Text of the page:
What it is:
Keynesian economics is a school of thought named after economist John Maynard Keynes.
How it works/Example:
British economist John Maynard Keynes is one of the fathers of modern macroeconomic theory and is widely considered to be one of the three most important economists of all time, along with Adam Smith and Karl Marx.
Keynes' seminal work, General Theory of Employment, Interest, and Money, published in 1936, is the foundation for Keynesian economics. It challenged the established consensus of the time, which was that economies return to full employment after downturns.
The main idea behind Keynesian economics is that government interventionist policy is necessary to fight dramatic boom-and-bust cycles. Because he believed that the propensity to consume dictates savings rates and relative rates of return dictate investment, Keynes theorized that an economic downturn could create a never-ending spiral. This would occur, he said, because businesses would invest less, which would reduce employment, which would reduce consumer spending, which would reduce business investment, which would perpetuate the cycle.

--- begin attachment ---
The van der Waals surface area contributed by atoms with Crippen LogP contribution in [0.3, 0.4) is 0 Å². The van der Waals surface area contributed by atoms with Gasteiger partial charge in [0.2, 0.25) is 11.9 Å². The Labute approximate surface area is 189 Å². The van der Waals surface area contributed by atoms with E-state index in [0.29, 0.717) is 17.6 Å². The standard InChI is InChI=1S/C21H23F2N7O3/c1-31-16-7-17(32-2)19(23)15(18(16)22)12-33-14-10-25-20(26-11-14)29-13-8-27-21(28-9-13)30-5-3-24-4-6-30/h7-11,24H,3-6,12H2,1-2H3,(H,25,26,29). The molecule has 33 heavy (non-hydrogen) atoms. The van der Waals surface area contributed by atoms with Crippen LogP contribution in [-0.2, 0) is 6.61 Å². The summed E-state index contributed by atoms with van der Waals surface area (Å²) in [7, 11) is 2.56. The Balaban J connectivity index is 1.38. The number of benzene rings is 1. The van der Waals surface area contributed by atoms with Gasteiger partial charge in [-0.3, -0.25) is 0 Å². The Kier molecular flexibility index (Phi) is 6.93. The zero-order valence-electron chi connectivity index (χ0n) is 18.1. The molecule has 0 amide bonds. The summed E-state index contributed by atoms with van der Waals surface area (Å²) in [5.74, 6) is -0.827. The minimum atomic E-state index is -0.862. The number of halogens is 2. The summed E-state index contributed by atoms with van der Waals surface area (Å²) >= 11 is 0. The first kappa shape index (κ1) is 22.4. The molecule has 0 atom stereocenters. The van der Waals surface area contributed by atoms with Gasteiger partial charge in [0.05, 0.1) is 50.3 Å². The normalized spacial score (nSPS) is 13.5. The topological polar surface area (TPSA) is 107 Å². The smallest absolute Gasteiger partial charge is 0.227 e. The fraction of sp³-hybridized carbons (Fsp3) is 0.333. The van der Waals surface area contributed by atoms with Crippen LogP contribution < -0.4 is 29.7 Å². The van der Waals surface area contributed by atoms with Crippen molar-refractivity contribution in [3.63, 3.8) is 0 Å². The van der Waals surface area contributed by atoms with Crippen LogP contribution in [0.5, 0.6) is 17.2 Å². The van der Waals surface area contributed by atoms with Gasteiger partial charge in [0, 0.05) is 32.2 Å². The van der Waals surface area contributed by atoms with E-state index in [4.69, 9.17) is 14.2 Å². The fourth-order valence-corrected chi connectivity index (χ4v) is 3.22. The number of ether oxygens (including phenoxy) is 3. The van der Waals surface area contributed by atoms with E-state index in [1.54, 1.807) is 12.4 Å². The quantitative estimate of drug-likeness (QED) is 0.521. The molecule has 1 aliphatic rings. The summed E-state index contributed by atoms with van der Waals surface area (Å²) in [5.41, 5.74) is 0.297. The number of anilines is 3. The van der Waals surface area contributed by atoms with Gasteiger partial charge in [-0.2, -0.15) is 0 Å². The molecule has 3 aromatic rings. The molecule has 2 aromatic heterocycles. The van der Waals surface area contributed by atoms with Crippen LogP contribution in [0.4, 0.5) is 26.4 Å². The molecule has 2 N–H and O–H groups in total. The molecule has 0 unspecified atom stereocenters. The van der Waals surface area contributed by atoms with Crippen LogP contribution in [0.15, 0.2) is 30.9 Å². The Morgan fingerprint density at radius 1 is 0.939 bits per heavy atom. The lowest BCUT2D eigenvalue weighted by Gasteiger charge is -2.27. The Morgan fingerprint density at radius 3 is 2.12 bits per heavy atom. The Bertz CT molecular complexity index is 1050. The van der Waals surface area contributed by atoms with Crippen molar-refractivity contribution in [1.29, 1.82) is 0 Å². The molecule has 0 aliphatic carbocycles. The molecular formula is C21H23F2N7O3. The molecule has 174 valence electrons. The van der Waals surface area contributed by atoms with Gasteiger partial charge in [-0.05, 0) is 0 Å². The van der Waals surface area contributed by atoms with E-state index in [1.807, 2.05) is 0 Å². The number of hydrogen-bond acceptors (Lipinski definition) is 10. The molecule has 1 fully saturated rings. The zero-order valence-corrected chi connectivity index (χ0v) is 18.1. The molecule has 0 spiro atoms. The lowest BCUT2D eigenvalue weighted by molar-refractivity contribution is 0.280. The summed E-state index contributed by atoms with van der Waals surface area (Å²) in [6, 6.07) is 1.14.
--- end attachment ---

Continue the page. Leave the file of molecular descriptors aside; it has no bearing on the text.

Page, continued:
Thus, Keynes thought, the government should at times stimulate investment and consumption by engaging in deficit spending. Reducing long-term interest rates, spending on public works projects and infrastructure, and similar policies would result. In turn, deficits could be a good thing for the economy, Keynes argued.
Why it matters:
Keynesian economics disrupted classical economics by advocating more than just minimal governmental involvement in the economy. These ideas gained favor during the Great Depression and became a dominant school of economic thought for the next 40-plus years. They fell out of favor during the 1970s but regained popularity near the onset of the financial crisis in 2008.